The question of how edX will ultimately generate income from its free classes to sustain the nonprofit organization has been an ongoing question for many and no doubt a source of attention for Agarwal. In response to Stephen Colbert’s asking why edX would offer classes for free, Agarwal sheepishly responded, “Enlightened self-interest—it’s good for everybody.” As a means to moving past enlightenment and toward the cold cash, however, this week the Atlantic reported that Agarwal has negotiated new income-generating partnerships with France and China via its Open edX platform. The deal gives both countries access to edX software and technical advice for their emerging MOOCs, for which edX will get an annual fee. As Robinson Meyer observed in the Atlantic, “It’s a seemingly irregular way to do business, but the environment of education, in all its market-esque complexity, is anything but regular.” With these new partnerships, Agarwal, the multi-tasking, moonlighting professor, might have just hit upon an important new business model for edX, along with new opportunities for MOOCs everywhere.

http://www.nonprofitquarterly.org/policysocial-context/23137-moocs-and-the-liberation-of-higher-ed-reflections-from-edx-president.html

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Essay by former Dept of Ed official on the need for innovation-focused Accreditor

Tuesday, October 29th, 2013

by David Bergeron and Steven Klinsky, Inside Higher Ed

(Ed Note: David Bergeron, the former acting assistant secretary for postsecondary education at the U.S. Department of Education, is vice president of postsecondary education policy at the Center for American Progress.)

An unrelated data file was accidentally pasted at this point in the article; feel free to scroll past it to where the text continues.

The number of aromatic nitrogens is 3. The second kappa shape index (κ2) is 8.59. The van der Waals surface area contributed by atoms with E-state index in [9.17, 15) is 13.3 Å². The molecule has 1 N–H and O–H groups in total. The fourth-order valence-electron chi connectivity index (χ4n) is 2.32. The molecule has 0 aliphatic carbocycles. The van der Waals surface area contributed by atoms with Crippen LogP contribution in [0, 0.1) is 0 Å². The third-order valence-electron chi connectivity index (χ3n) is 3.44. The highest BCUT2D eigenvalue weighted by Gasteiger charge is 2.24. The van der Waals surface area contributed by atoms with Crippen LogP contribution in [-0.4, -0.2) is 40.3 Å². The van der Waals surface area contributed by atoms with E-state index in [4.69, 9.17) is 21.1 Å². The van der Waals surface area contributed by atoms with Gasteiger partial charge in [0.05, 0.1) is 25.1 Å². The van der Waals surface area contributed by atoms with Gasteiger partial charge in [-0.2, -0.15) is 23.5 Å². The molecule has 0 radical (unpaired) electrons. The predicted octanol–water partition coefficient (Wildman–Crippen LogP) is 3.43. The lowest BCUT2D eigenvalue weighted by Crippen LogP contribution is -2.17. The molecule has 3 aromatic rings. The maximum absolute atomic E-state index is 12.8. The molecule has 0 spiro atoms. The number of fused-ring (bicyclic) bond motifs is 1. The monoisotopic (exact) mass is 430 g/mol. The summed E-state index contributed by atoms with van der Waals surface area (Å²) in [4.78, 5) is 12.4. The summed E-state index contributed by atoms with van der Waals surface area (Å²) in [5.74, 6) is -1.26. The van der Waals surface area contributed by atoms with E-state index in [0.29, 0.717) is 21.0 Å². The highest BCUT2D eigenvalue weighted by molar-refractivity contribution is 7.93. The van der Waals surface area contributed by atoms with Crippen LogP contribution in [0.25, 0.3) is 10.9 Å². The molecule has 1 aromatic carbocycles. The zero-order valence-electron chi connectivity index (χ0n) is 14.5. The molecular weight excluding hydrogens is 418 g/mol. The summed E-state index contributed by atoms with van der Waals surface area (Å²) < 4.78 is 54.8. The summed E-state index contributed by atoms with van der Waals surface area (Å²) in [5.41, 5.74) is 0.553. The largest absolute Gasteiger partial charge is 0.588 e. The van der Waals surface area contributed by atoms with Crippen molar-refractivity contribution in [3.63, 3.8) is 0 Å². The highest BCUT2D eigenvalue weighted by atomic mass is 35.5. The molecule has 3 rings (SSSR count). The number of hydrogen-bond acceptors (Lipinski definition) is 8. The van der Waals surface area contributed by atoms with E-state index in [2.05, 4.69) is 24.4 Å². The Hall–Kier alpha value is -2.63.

Schools like MIT should not be forced to dilute the power of their brand by being forced to give their regular degree to students who simply take some of their tuition-free online courses. However, it is equally inappropriate to give no value to the online learning that occurs in a MOOC, particularly if a student can complete a high-quality, rigorous course and then prove mastery of the material on a separate, proctored, certifying exam… However, for the most rapid and effective progress, America needs a new, innovation-focused accreditor, Modern States, which would also be recognized by the Department of Education and which could accredit providers of emerging technologies and ideas in order to drive down costs, drive up quality and to shape federal aid programs in new and effective ways. Unlike traditional accreditors, Modern States would be able to accredit specific courses, not just the degree-granting institution as a whole. For example, it could recognize that the freshman physics MOOC from MITx is of high quality, and then develop a widely available, proctored test for students who complete that course, similar to an SAT exam or CPA exam.